Gun Laws in Alaska

Explore comprehensive information on Alaska's gun laws. Learn about permits, registration, assault weapon laws, concealed carry, open carry, NFA weapons, and more. Stay informed and compliant with Alaska's firearm regulations.

Subject/Law Long Guns Hand Guns Relevant Statutes Notes
State permit required to purchase? No No
Firearm registration? No No
Assault weapon law? No No
Magazine capacity restriction? No No
Owner license required? No No
Permit required for concealed carry? N/A No AS 11.61.220
AS 18.65.700
Alaska is a "shall issue" state for citizens and lawful permanent residents who are 21 years or older.
Permitless carry took effect on September 9, 2003.
Permit required for open carry? No No May carry openly without permit.
State preemption of local restrictions? Yes Yes AS 29.35.145
NFA weapons restricted? No No
Castle Doctrine / Stand your ground law? Yes Yes AS 11.81.330 "A person who is justified in using nondeadly force in self-defense may use deadly force in self-defense upon another person when and to the extent, the person reasonably believes the use of deadly force is necessary for self-defense against death; serious physical injury; kidnapping except for what is described as custodial interference in the first degree in AS 11.41.320; sexual assault in the first degree; sexual assault in the second degree; sexual abuse of a minor in the first degree; or robbery in any degree."
Shall certify? Yes Yes AS 18.65.810 Shall certify within 30 days.
Peaceable Journey laws? No No
Background checks required for private sales? No No
Duty to inform? Yes Yes AS 11.61.220(a)(1)(A)(i)

Understanding Gun Laws by State: Alaska

When it comes to gun laws, every state has its own set of rules and regulations. In this article, we will delve into the specifics of Alaska's gun laws. Whether you're a resident of Alaska or planning to visit, it's crucial to understand these laws to ensure you're in compliance.

Permits and Registration

In Alaska, there is no state permit required to purchase either long guns or handguns. This means that Alaskans can freely purchase firearms without having to first obtain a permit from the state. Similarly, there is no requirement for firearm registration in Alaska. Once you've legally purchased your firearm, you're not required to register it with the state.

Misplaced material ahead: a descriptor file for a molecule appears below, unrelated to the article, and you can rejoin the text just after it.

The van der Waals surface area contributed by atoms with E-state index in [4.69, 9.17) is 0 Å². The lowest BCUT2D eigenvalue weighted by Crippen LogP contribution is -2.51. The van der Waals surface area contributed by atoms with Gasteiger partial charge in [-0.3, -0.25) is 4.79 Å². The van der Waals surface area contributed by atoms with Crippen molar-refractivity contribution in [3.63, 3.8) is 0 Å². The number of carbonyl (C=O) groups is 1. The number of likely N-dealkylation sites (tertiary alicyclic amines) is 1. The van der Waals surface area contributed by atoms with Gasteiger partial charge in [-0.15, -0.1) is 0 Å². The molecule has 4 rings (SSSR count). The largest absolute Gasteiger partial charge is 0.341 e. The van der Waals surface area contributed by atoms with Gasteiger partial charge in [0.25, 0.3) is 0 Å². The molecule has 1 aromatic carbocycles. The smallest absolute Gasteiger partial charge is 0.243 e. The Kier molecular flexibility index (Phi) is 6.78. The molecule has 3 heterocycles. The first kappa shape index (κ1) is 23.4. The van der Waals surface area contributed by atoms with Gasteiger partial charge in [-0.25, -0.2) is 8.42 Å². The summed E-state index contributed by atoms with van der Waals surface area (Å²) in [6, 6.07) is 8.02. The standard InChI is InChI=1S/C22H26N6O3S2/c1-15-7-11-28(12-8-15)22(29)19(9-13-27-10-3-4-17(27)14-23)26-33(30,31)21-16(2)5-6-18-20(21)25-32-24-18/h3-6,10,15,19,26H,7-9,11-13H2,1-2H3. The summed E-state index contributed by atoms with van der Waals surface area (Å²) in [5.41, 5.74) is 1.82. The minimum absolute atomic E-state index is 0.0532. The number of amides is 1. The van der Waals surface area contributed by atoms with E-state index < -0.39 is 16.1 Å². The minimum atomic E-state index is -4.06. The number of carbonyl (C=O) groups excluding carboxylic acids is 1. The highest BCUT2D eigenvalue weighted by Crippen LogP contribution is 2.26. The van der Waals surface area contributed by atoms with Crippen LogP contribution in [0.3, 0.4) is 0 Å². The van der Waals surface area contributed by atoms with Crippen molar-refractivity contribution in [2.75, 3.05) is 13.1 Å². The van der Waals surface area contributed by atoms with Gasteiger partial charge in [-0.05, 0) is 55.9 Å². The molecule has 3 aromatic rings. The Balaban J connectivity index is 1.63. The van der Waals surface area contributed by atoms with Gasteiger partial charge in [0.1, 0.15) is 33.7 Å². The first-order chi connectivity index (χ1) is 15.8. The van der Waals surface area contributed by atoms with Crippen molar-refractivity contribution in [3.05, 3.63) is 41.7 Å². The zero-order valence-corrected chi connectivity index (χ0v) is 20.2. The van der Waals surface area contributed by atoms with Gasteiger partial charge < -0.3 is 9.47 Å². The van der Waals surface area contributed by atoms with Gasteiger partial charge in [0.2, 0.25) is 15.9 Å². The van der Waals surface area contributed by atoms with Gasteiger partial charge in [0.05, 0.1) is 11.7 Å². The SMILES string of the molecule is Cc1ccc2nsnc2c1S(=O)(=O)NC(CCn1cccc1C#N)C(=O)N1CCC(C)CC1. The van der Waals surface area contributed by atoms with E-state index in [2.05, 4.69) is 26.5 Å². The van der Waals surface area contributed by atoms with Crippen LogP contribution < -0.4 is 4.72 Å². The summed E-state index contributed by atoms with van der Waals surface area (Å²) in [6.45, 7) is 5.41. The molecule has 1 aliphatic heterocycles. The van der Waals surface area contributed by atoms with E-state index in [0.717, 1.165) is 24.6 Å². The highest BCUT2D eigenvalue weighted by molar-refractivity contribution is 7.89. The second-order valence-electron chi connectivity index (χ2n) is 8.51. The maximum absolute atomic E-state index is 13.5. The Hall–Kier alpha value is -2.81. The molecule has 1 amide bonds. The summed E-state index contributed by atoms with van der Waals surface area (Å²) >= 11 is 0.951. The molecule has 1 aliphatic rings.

Assault Weapon Laws and Magazine Capacity

Alaska does not have specific assault weapon laws. This means that there are no state-level restrictions on owning, purchasing, or selling assault weapons. Additionally, there are no restrictions on magazine capacity for firearms in Alaska. You can own a firearm with any size magazine without violating state law.

Owner License and Concealed Carry

There is no owner license required in Alaska. This means that you don't need a specific license to own a firearm. When it comes to carrying a concealed firearm, Alaska is a "shall issue" state for citizens and lawful permanent residents who are 21 years or older. However, a permit is not required for concealed carry in Alaska. This permitless carry law took effect on September 9, 2003.

Open Carry and Local Restrictions

Alaska does not require a permit for open carry. This means that you can carry a firearm openly without needing a permit. Furthermore, Alaska has state preemption of local restrictions, meaning that local governments cannot impose stricter gun laws than those at the state level.

NFA Weapons and Castle Doctrine

There are no restrictions on NFA (National Firearms Act) weapons in Alaska. This means that weapons such as machine guns, short-barreled rifles, and silencers are not restricted at the state level. Alaska also has a "Castle Doctrine" or "Stand Your Ground" law. This law states that a person is justified in using deadly force in self-defense under certain circumstances.

Shall Certify and Duty to Inform

Alaska is a "shall certify" state, meaning that the state must certify within 30 days that the transfer of a firearm complies with the NFA. Also, in Alaska, there is a duty to inform law enforcement officers that you're carrying a firearm when you're stopped for an official interaction.

Private Sales and Peaceable Journey Laws

Private firearm sales in Alaska do not require background checks. This means that you can sell a firearm to another private individual without having to conduct a background check. However, Alaska does not have "peaceable journey" laws, which would protect travelers passing through the state with a firearm.

In conclusion, Alaska's gun laws are some of the least restrictive in the United States. However, it's always important to stay informed about the laws in your state and to handle firearms responsibly. If you have any questions about these laws, consider consulting with a legal professional.